Plagued by scandal (1), gross mismanagement (2), and financial setbacks (3), purveyors of red-light camera systems and their supporters continue to misrepresent public opinion on automated traffic ticketing schemes. That’s the conclusion of the National Motorists Association after reviewing the latest red-light camera public polling results released by the Insurance Institute for Highway Safety (IIHS).
The Cleveland City Council gave the ‘green light’ to more than double the number of red-light and speed cameras in the city. Right now there are 23. Monday night, council members voted to install 26 more. According to the mayor’s office, in 2012, the cameras brought in nearly six million dollars, about one-percent of the city’s annual budget.
Bloomington, IL based State Farm Insurance is looking for drivers to help beta test their new RightLane smartphone app, which tracks a user’s driving behavior. The insurance company is offering the first 5000 people to sign up and participate a $50 Visa gift card. But will motorists enjoy having their auto insurance company tracking their driving behavior?
A task force appointed last year to study the city’s speed and red-light camera program violated Maryland law when it met behind closed doors in March, the state Open Meetings Compliance Board ruled this week. The task force also violated the open-meetings law by not giving reasonable advance notice of meetings and by failing to take proper minutes, the board said in the ruling published Monday.
Nobody likes getting a parking ticket. But it’s especially infuriating when the rules are changed right before your eyes. A city transportation crew changed “alternate side, Monday and Thursday” signs to “No Standing Anytime.” Then, within 25 minutes of the signs going up, traffic agents were swiping registration stickers and issuing tickets to cars parked there.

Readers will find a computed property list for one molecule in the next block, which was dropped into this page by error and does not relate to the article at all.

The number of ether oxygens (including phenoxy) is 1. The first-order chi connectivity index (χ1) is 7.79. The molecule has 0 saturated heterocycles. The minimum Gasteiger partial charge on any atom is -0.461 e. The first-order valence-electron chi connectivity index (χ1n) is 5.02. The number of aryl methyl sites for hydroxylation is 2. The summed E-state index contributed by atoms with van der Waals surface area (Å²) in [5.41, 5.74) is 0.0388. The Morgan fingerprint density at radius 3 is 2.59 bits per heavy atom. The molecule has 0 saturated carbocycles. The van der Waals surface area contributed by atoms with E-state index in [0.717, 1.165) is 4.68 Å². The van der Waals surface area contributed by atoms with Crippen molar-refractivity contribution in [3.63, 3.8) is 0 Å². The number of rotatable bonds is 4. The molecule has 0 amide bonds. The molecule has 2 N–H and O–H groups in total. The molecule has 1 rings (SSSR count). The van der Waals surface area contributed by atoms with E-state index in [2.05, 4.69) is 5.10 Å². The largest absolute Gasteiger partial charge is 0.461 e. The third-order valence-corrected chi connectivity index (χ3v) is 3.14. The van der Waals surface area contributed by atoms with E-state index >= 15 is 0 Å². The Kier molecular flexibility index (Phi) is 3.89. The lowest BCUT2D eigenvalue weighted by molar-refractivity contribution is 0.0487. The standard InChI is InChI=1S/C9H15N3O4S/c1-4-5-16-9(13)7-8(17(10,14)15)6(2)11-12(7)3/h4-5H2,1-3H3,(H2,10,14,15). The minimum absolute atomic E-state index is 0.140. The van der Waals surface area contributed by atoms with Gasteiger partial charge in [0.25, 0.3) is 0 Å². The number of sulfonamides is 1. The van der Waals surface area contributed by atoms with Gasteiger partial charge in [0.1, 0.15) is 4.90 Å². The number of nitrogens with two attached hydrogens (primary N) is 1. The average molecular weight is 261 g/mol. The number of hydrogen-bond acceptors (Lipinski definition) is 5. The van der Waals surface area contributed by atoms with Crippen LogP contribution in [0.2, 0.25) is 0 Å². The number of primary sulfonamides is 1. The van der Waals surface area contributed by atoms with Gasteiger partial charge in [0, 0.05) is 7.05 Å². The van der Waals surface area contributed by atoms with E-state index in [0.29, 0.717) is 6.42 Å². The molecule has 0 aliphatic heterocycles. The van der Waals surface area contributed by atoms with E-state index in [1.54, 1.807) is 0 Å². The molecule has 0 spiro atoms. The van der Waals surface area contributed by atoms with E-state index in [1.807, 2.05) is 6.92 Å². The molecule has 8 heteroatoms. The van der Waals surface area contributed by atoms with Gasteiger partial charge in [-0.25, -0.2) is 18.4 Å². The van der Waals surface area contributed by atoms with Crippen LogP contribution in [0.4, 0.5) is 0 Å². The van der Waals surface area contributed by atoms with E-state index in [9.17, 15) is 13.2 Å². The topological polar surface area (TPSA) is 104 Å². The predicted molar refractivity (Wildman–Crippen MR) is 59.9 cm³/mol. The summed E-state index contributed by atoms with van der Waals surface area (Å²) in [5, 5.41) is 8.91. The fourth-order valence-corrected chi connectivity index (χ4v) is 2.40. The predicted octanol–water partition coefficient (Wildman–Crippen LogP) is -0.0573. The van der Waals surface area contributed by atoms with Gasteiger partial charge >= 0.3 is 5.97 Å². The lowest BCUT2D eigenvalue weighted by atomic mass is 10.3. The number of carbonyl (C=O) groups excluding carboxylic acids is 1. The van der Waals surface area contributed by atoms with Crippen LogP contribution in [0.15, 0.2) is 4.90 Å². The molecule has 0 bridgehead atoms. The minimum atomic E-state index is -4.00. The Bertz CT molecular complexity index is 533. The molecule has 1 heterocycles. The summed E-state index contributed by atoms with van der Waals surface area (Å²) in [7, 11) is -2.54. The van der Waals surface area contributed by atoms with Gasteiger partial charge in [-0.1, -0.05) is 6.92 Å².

A DeLand police officer told a driver it was his “lucky day” and offered him a warning rather than a citation. But the driver demanded the traffic fine. When a traffic hearing was held weeks later, the officer didn’t show. Now, the driver is fighting to drag the cop into court to explain why he shouldn’t be held in contempt for skipping the hearing. This wasn’t your typical traffic stop.
Residents of Center Point, Alabama, who received citations as a result of a new traffic-camera system were told they could appeal their tickets in court. But there was a catch: it turned out there was no court to hear such cases.
The idea of a vehicle miles traveled (VMT) tax is being discussed — and actually tested in states like Oregon and Iowa. It would be an alternative to the federal gas tax, which is under review by Congress and could lead to a new system for funding highway construction and repairs when the measure comes up for reauthorization in 2014.
A group in Murfreesboro has started a petition to end the use of red-light cameras, but police say the traffic enforcement measure has improved safety. The group complains that the city uses the cameras to “shake down motorist for violations.”